From an operations point of view, technology has freed HR leaders from administrative tasks to focus their energies on higher-value work such as employee engagement and culture strengthening. To achieve success, HR leaders are expected to be data-savvy to make better, informed decisions and leverage predictive analytics to assess everything from recruitment, employee retention to HR initiatives. At a time when the global talent race is accelerating rapidly, such technology will be a key factor in differentiating the best from the rest.
With employees providing organisations their competitive advantage, HR leaders are also expected to be more proactive and more flexible and responsive to employees’ expectations. As part of this, there is a need to proactively understand the needs, aspirations and motivations of their employees, and find ways to ensure they are happy, while at the same time, constantly integrating a diverse, multi-generational workforce that is driving business outcomes. For some organisations, such an important, value-adding role has given HR leaders a seat at the C-suite table.
With employees providing organisations their competitive advantage, HR leaders are also expected to be more proactive and more flexible and responsive to employees’ expectations.
In a sense, HR leaders are also expected to take a leaf out of their marketing peer’s book to create effective employer brand messaging. Such messaging is what convinces prospects to pick your organisation over competitors and can also be used as reminders to current employees about the company’s culture.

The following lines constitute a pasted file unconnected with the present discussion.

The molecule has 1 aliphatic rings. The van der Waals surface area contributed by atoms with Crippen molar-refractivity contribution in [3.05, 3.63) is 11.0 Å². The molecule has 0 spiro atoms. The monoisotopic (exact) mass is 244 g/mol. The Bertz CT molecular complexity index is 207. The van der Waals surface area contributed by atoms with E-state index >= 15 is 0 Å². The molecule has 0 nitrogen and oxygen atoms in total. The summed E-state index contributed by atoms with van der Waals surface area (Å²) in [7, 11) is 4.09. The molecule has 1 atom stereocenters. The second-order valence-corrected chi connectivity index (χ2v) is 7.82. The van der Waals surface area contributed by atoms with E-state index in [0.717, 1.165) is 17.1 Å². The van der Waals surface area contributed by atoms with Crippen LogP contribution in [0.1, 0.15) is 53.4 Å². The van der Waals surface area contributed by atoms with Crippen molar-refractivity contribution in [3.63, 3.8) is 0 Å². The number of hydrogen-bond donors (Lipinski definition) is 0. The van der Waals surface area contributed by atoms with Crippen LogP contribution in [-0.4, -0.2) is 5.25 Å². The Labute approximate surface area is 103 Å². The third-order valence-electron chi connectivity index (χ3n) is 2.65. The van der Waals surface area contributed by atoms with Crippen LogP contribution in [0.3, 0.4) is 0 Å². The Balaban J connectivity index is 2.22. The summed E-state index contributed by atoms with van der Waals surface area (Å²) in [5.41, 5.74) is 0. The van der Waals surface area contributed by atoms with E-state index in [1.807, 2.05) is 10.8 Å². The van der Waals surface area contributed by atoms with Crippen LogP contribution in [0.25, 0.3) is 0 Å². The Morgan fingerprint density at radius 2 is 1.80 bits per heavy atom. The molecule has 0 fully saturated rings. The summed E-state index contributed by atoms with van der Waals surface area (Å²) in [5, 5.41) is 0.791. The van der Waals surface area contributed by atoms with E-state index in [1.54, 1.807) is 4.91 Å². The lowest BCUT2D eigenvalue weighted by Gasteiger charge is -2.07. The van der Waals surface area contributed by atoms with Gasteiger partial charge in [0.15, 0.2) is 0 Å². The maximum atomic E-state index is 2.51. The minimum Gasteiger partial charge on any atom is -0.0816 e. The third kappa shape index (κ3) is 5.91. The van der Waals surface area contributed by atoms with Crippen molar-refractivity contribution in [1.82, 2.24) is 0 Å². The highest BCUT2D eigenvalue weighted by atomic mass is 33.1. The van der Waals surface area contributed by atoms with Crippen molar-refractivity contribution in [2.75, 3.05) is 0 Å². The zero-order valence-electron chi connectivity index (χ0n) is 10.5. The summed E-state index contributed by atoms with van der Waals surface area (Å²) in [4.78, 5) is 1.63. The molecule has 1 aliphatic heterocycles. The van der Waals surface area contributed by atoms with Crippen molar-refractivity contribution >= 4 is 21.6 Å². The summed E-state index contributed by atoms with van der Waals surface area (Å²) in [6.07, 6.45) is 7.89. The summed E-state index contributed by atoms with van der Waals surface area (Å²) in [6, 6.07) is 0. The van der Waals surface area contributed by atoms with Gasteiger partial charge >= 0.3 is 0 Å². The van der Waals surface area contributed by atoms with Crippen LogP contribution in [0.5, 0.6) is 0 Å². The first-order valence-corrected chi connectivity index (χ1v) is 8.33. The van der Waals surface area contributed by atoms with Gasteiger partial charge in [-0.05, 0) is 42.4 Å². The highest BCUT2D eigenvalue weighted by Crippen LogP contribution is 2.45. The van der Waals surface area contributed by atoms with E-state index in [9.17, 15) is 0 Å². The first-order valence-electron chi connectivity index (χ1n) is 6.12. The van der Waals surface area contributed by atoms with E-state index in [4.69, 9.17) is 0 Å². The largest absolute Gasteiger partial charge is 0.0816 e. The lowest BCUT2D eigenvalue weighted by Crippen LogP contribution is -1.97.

Q In this backdrop, what does the mindset of a good leader look like to you?
The mindset of a good leader is one who understands the responsibilities that come with such a position, along with the habit of always improving.
Back in 2007, WWT was affected by the subprime mortgage crisis in the US. As the HR leader of the company, it was my responsibility to minimize the impact of this economic downturn for the company, and this was achieved by freezing hiring and pay raises for a year. However with that, not a single employee was laid off, and we even ramped up training for our staff so that when the economy came back, the company would be able to hit the ground running right away. A great leader is one who deeply cares for their employees and does everything in his or her power to look after them. Looking back, I’m very relieved to know I didn’t need to layoff anyone during such a challenging time.
In a world that’s only going to get increasingly competitive, HR leaders must never rest on their laurels, and they must constantly ask themselves how are they adding value to the business or how can they add even more? The best organisations are those that attract and retain the best employees, and HR leaders are the main drivers in achieving such goals.
In a world that’s only going to get increasingly competitive, HR leaders must never rest on their laurels, and they must constantly ask themselves how are they adding value to the business or how can they add even more?
One method to inculcate mindset into employees is by investing in leadership initiatives and programs. Organisations with international presence must be mindful about local nuances and rely on local leaders to customise employee training programs, but at the same time, ensure these programs contain the leadership philosophies of the company.
This interview was published in Human Resources Online’s January-February 2020 edition of the Singapore magazine and will soon be published in the Q1 edition of the Malaysia magazine.
Photo / provided